Record low sea ice covers the Chukchi Sea near Kotzebue, AK in April 2018. Photo by Marc Carrel for The Cordova Times

Several public meetings are scheduled in December by the Bureau of Land Management (BLM) to gather comment on its draft supplemental environmental impact statement for the Ambler Road project proposed by the Alaska Industrial Development and Export Authority (AIDEA). 

The draft environmental impact statement released in October was made after consultation with Alaska Native Tribes and corporations regarding supplemental analysis. The BLM said it would continue to consult with these entities throughout the National Environmental Policy Act process. 

In addition to public meetings already held in Fairbanks, Kotzebue, Ambler, and Huslia, as well as five communities near the proposed industrial road route — the BLM planned meetings at Selawik on Dec. 11, Anchorage on Dec. 13, and Alatna on Dec. 14. The meetings feature a presentation about the analysis, opportunities for public comment, and a hearing considering potential impacts to subsistence resources and activities under Section 810 of the Alaska National Interest Lands Conservation Act.   

The public comment period closes on Dec. 22. BLM has yet to announce a date by which it will release a final decision. 

BLM is the lead federal agency developing the environmental impact study under the National Environmental Policy Act to evaluate whether or not to grant a right-of-way for the proposed Ambler Road across lands managed by the BLM. The U.S. Army Corps of Engineers and the U.S. Coast Guard are cooperating agencies helping to prepare the environmental impact study.  

The proposed project would construct a new 211-mile roadway on the south side of the Brooks Range, extending west from the Dalton Highway to the south bank of the Ambler River. The road would be open only to mining-related industrial use; it would be closed to the public. The project would include bridges, material sites, maintenance stations, and related infrastructure and utilities.  


The road would provide surface transportation access from the Dalton Highway to the Ambler Mining District, allowing for exploration and development of mineral deposits in the Ambler Mining District. Construction is estimated to be done in three phases for four to six years, with the full cost of the two-lane access road being $350 million. Operations and maintenance costs are estimated at $8 million to $10 million annually, the BLM said.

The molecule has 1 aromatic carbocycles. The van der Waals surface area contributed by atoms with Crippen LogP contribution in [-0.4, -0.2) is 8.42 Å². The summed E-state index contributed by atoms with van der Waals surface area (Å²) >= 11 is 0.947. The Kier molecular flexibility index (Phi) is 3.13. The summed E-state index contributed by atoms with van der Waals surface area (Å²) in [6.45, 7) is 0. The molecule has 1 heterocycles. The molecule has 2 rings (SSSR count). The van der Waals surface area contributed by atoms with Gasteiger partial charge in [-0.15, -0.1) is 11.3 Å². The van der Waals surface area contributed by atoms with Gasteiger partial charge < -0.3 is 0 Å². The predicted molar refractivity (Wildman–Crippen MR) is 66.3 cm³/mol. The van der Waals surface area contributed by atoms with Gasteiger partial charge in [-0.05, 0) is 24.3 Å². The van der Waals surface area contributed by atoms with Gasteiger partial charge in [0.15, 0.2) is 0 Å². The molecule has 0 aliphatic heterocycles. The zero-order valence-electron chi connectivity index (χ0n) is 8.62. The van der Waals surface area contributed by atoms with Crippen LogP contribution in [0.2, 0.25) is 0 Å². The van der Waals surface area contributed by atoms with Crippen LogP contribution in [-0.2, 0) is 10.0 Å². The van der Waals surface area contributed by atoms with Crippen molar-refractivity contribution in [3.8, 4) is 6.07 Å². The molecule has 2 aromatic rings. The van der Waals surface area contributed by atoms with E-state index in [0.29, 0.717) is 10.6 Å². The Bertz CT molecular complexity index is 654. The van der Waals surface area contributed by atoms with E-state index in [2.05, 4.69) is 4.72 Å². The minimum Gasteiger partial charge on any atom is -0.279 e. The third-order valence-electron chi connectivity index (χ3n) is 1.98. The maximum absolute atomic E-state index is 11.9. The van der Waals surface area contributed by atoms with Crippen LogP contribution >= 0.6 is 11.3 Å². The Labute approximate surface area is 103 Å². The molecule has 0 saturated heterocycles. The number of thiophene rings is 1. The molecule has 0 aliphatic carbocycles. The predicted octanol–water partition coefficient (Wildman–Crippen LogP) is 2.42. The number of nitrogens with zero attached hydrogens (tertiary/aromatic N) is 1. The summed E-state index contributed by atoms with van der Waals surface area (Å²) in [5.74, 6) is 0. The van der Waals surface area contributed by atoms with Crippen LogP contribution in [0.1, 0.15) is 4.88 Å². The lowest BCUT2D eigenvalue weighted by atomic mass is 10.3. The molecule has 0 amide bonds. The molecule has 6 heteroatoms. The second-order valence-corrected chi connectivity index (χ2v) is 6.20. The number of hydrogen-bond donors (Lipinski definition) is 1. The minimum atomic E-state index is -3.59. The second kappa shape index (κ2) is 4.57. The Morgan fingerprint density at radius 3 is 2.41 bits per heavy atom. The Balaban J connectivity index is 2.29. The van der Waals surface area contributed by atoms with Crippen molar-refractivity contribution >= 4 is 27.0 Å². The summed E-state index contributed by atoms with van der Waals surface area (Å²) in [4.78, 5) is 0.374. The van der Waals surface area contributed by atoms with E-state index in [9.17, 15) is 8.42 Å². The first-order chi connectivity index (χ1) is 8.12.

Exploration and development of the mining venture itself would be done by Ambler Metals, an independently operated firm controlled by Trilogy Metals Inc., of Vancouver, Canada, and South32, a global mining firm with worldwide locations. 

AIDEA filed in 2015 for federal permits to build the road and received them under former President Donald Trump’s administration only to have the now-President Joe Biden suspend approval of those permits in 2022, in order for additional environmental analysis to be considered. 

Construction of roads from the Interior to Northwest Alaska has been a controversial issue as far back as the 1970s, when then-Interior Secretary Rogers C.B. Morton flew to Kotzebue to meet with leaders of NANA Regional Corp. to get members’ input on building a road from the Fairbanks area to Northwest Alaska. 

NANA’s leadership objected to the road because of concerns over fishing and hunting needs of the area’s population, which largely depended on subsistence. 

NANA’s current view on the mining road project calls for controlled, permitted access along the entire route, protection of caribou migration fish and other subsistence resources, shareholder jobs and workforce development and community benefits. NANA issued AIDEA a three-year land use permit, which expires at the end of 2024, to allow for further evaluation of the project.